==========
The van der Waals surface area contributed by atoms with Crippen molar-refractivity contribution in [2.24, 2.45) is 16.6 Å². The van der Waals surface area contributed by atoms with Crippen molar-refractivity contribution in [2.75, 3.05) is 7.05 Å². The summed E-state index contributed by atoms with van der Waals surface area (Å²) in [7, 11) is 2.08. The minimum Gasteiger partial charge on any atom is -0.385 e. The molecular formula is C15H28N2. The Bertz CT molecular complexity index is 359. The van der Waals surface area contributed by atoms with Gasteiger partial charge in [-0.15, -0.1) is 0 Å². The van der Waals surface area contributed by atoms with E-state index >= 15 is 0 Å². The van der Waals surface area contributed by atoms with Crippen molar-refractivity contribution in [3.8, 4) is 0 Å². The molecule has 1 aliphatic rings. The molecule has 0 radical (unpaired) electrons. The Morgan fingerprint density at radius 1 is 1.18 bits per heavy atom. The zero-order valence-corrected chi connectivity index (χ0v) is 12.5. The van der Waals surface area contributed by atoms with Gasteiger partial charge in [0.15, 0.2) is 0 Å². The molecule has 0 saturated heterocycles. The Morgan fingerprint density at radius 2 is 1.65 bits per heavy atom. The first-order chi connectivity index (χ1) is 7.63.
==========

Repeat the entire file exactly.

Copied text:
The van der Waals surface area contributed by atoms with Crippen molar-refractivity contribution in [2.24, 2.45) is 16.6 Å². The van der Waals surface area contributed by atoms with Crippen molar-refractivity contribution in [2.75, 3.05) is 7.05 Å². The summed E-state index contributed by atoms with van der Waals surface area (Å²) in [7, 11) is 2.08. The minimum Gasteiger partial charge on any atom is -0.385 e. The molecular formula is C15H28N2. The Bertz CT molecular complexity index is 359. The van der Waals surface area contributed by atoms with Gasteiger partial charge in [-0.15, -0.1) is 0 Å². The van der Waals surface area contributed by atoms with E-state index >= 15 is 0 Å². The van der Waals surface area contributed by atoms with Crippen molar-refractivity contribution in [3.8, 4) is 0 Å². The molecule has 1 aliphatic rings. The molecule has 0 radical (unpaired) electrons. The Morgan fingerprint density at radius 1 is 1.18 bits per heavy atom. The zero-order valence-corrected chi connectivity index (χ0v) is 12.5. The van der Waals surface area contributed by atoms with Gasteiger partial charge in [0.15, 0.2) is 0 Å². The molecule has 0 saturated heterocycles. The Morgan fingerprint density at radius 2 is 1.65 bits per heavy atom. The first-order chi connectivity index (χ1) is 7.63.